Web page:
Shivaji (1627-1680), was a Maratha warlord who despite all odds carved out a powerful Hindu kingdom at the expense of the Mughal Empire in what is now the modern Indian state of Maharashtra. Combining religious fervor with a brilliant strategic mind, personal valor, and daring trickery, Shivaji is a transcendent figure in Indian History, maintaining a mythic status from his lifetime down to the present day. As a warrior-king, a champion of the common man, and a messianic figure, Shivaji is the ultimate folk-hero - at once part King Arthur, part Robin Hood, and part Joan of Arc.

Shivaji was born to a family of Hindu nobles in Pune, near the modern-day city of Mumbai in the spring of 1627 (some accounts say 1630). At the time of Shivaji's birth, this region of India was suffering under the yolk of two bordering Muslim dominions - the Mughal Empire to the north and the Muslim Sultanates of Bijapur and Golkonda to the South. At the age of 16, Shivaji had a divine revelation that he would lead free the Hindus from Muslim domination, the cause to which he dedicated the rest of his life.

Gathering a band of followers, Shivaji began harassing the northern outposts of the Bijapur Sultan with guerrilla attacks. When several small expeditions mounted against him failed, the Sultan sent a huge army of about 20,000 men against him in 1659. Showing a penchant for trickery that he would maintain throughout his career, Shivaji feigned a retreat with a smaller force to draw the Sultan's army into treacherous mountain passes and then called upon troops lying in wait to sweep down from the mountains and rout the enemy. The near total victory provided Shivaji with valuable captured munitions, horses, and supplies and swelled the ranks of his forces with enthusiastic followers convinced of his divine mission by his astonishing success. Moreover, he now controlled a sizable portion of land which was the beginning of his new Hindavi Swaraj ("Sovereign Hindu State").

With Bijapur defeated, Shivaji now turned his attention to the Mughals, at whose hands he had suffered a humiliating defeat in a 1657 skirmish. After a few years of minor harassments, Shivaji finally provoked a concerted Mughal response by sacking the important Mughal port town of Surat in 1664. Mughal emperor Aurangzeb was so concerned with Shivaji's growing power and popularity that he dispatched his finest general, Myrza Raja Jai Singh, and a gargantuan army of 100,000 men to finish Shivaji for good. Although Jai Singh was not able to force Shivaji into a decisive battle, Shivaji realized he could not outrun such a massive force forever so he sought to buy time at the bargaining table, agreeing to journey to the Mughal capital at Agra along with his eldest son to be accepted as Mughal vassals. However, Aurangzeb showed a little trickery of his own, placing Shivaji under permanent house arrest at Agra under pain of death.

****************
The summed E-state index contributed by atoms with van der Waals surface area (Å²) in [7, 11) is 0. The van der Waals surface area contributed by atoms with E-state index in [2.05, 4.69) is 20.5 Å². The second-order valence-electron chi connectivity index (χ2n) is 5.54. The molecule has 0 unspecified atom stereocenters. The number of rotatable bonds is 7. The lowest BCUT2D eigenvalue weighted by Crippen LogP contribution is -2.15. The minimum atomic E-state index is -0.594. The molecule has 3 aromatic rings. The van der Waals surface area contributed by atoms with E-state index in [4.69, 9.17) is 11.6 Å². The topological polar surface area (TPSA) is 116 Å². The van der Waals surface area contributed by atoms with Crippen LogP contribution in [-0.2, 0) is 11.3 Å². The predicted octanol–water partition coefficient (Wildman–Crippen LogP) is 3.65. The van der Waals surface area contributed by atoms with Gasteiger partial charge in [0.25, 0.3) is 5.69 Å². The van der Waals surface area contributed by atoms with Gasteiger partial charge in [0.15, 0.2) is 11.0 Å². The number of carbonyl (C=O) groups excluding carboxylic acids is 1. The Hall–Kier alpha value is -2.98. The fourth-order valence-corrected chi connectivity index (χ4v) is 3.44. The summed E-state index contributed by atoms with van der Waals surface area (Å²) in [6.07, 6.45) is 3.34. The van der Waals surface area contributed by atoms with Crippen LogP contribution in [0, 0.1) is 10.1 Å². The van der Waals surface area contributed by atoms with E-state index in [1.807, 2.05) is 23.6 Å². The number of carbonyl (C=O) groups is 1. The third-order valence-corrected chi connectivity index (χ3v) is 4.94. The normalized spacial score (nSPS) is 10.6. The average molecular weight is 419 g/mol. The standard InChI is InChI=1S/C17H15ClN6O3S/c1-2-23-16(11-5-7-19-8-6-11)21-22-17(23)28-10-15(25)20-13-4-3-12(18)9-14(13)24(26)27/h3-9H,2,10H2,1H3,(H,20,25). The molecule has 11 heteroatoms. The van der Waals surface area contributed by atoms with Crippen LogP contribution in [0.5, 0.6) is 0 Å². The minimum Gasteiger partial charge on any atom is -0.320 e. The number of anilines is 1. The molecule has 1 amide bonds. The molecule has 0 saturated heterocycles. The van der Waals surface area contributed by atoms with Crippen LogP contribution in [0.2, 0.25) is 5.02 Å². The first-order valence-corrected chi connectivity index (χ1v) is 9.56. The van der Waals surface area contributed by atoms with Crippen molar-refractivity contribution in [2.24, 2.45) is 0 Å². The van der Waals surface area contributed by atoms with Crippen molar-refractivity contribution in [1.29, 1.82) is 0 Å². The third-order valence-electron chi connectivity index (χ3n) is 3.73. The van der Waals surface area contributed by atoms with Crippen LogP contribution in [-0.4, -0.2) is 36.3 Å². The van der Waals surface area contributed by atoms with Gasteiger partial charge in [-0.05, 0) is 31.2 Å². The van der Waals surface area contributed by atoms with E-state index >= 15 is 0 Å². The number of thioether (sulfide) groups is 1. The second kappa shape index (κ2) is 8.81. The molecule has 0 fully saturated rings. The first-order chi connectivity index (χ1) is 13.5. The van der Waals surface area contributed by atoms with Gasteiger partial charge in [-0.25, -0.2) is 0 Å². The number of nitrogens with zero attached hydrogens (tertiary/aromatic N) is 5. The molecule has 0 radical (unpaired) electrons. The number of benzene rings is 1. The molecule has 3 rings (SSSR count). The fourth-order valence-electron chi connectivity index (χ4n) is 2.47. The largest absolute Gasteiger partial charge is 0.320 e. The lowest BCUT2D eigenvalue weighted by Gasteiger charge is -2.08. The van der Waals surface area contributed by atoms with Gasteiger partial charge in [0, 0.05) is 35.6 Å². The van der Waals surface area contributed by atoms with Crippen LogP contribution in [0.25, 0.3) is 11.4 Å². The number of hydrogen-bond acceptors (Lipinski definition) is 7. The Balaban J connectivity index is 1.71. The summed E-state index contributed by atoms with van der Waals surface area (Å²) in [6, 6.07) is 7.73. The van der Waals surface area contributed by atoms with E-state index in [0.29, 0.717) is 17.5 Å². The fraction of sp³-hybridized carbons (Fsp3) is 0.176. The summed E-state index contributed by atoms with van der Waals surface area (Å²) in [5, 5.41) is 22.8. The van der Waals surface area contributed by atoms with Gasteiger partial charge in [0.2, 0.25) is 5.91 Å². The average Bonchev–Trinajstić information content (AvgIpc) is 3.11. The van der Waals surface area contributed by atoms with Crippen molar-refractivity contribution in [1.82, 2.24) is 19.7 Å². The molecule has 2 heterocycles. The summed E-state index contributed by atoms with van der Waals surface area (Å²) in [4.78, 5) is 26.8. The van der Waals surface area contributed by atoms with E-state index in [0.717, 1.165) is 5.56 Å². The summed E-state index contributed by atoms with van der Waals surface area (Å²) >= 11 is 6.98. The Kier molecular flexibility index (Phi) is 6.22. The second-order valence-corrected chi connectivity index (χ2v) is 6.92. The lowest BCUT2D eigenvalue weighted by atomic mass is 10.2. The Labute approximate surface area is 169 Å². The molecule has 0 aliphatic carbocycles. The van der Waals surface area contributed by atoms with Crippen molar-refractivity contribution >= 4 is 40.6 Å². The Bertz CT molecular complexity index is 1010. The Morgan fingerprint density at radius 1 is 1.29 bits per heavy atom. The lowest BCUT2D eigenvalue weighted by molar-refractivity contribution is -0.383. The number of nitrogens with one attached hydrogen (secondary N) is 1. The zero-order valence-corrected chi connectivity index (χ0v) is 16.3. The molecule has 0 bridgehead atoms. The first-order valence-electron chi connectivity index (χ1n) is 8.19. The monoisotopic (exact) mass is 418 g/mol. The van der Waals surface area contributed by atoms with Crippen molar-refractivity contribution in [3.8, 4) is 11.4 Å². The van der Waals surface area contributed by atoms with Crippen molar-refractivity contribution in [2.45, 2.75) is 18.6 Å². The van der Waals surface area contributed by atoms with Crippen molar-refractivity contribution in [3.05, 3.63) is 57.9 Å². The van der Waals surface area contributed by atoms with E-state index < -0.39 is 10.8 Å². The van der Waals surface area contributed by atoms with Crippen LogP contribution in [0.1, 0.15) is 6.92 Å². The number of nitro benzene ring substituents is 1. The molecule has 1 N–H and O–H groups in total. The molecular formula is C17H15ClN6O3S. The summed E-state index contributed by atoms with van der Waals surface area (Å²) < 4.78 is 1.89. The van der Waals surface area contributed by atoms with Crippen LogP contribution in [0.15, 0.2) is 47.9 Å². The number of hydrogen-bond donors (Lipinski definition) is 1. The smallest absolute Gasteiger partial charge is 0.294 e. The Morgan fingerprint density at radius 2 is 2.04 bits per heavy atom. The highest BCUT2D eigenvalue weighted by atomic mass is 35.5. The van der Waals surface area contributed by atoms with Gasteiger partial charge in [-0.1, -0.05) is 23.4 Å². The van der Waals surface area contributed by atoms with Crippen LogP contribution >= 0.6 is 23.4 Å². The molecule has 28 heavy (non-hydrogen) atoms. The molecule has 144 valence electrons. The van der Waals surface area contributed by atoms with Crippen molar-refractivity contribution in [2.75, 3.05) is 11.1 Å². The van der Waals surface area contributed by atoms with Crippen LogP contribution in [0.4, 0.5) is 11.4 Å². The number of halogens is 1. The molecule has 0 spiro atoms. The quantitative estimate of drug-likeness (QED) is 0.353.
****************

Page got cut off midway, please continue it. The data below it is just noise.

In one of the most famous episodes of his storied life, Shivaji conceived of a daring escape plan. Feigning serious illness, he ordered baskets of sweets to be distributed to the poor as a form of penance. After doing this for a while until his guards were no longer suspicious, Shivaji had himself and his sons carried out under the guards noses in the baskets. Returning to his homeland, Shivaji was eagerly welcomed back by his followers and soon rebuilt his army. Within two years he recaptured his former domain and even added to its size, forcing several Mughal territories to submit to his control. Meanwhile, Aurangzeb's empire was facing a host of other internal problems and insurgencies, and was never again able to mount any effective resistance to Shivaji's growing authority.

Now the ruler of a truly independent Hindu nation, Shivaji embarked on a program of reform, attempting to reward his citizens based on merit rather than caste, initiating more equitable taxation systems, and promoting religious tolerance of Muslims and Christians. Learning the importance of naval power from the recently arrived Portuguese and Dutch, Shivaji established what was essentially the first Indian navy. Finally, in 1674, Shivaji's power was so complete that he staged an elaborate coronation ceremony for himself at his mountain-fortress/capital of Rajgarh, proclaiming himself King of the Hindus.

Although Shivaji died four years later in 1680 after an illness, his legacy would prove enduring. His kingdom itself would last for another century, serving as a very large thorn in the sides of first the Mughals and then the British Raj. Moreover, his memory would serve as inspiration for generation after generation of revolutionaries, most notably during the Revolt of 1857 and the 20th Century Independence Movement that culminated in the creation of the modern nations of India and Pakistan in 1947. Today, Shivaji remains a powerful symbol of Maharashtrian pride and Hindu Nationalism.

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